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Samba as a file server

One of the most common ways to network Ubuntu and Windows computers is to configure Samba as a file server. It can be set up to share files with Windows clients, as we’ll see in this section.

The server will be configured to share files with any client on the network without prompting for a password. If your environment requires stricter Access Controls see Share Access Control.

Install Samba

The first step is to install the samba package. From a terminal prompt enter:

sudo apt install samba

That’s all there is to it; you are now ready to configure Samba to share files.

Configure Samba as a file server

The main Samba configuration file is located in /etc/samba/smb.conf. The default configuration file contains a significant number of comments, which document various configuration directives.

Note:
Not all available options are included in the default configuration file. See the smb.conf man page or the Samba HOWTO Collection for more details.

First, edit the workgroup parameter in the [global] section of /etc/samba/smb.conf and change it to better match your environment:

workgroup = EXAMPLE

Create a new section at the bottom of the file, or uncomment one of the examples, for the directory you want to share:

[share]
    comment = Ubuntu File Server Share
    path = /srv/samba/share
    browsable = yes
    guest ok = yes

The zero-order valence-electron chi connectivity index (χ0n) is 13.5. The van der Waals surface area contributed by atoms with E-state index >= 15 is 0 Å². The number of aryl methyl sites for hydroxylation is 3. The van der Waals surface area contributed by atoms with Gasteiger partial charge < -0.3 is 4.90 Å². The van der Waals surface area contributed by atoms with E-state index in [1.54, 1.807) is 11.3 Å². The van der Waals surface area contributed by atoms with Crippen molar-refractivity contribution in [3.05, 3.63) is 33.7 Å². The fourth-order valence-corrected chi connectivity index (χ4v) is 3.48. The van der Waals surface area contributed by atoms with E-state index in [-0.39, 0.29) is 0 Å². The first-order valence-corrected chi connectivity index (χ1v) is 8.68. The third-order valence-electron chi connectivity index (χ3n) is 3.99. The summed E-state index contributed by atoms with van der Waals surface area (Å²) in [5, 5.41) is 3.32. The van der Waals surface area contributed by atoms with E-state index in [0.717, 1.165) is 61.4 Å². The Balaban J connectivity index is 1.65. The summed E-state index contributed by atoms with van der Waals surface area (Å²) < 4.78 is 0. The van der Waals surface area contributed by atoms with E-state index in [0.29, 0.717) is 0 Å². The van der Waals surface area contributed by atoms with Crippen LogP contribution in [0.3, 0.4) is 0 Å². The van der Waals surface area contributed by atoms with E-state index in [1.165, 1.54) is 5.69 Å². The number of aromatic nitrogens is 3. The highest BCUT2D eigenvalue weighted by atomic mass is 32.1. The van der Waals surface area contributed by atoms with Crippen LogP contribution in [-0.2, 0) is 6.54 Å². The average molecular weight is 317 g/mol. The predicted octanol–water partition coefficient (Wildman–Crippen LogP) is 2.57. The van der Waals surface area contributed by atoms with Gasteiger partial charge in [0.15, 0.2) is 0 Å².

read only = no
    create mask = 0755
  • comment
    A short description of the share. Adjust to fit your needs.

  • path
    The path to the directory you want to share.

    Note:
    This example uses /srv/samba/sharename because, according to the Filesystem Hierarchy Standard (FHS), /srv is where site-specific data should be served. Technically, Samba shares can be placed anywhere on the filesystem as long as the permissions are correct, but adhering to standards is recommended.

  • browsable
    Enables Windows clients to browse the shared directory using Windows Explorer.

  • guest ok
    Allows clients to connect to the share without supplying a password.

  • read only: determines if the share is read only or if write privileges are granted. Write privileges are allowed only when the value is no, as is seen in this example. If the value is yes, then access to the share is read only.

  • create mask
    Determines the permissions that new files will have when created.

Create the directory

Now that Samba is configured, the directory needs to be created and the permissions changed. From a terminal, run the following commands:

sudo mkdir -p /srv/samba/share
sudo chown nobody:nogroup /srv/samba/share/

The -p switch tells mkdir to create the entire directory tree if it doesn’t already exist.

Enable the new configuration

Finally, restart the Samba services to enable the new configuration by running the following command:

sudo systemctl restart smbd.service nmbd.service

Warning:
Once again, the above configuration gives full access to any client on the local network. For a more secure configuration see Share Access Control.

From a Windows client you should now be able to browse to the Ubuntu file server and see the shared directory. If your client doesn’t show your share automatically, try to access your server by its IP address, e.g. \\192.168.1.1, in a Windows Explorer window. To check that everything is working try creating a directory from Windows.

To create additional shares simply create new [sharename] sections in /etc/samba/smb.conf, and restart Samba. Just make sure that the directory you want to share actually exists and the permissions are correct.

The file share named [share] and the path /srv/samba/share used in this example can be adjusted to fit your environment. It is a good idea to name a share after a directory on the file system. Another example would be a share name of [qa] with a path of /srv/samba/qa.

Further reading

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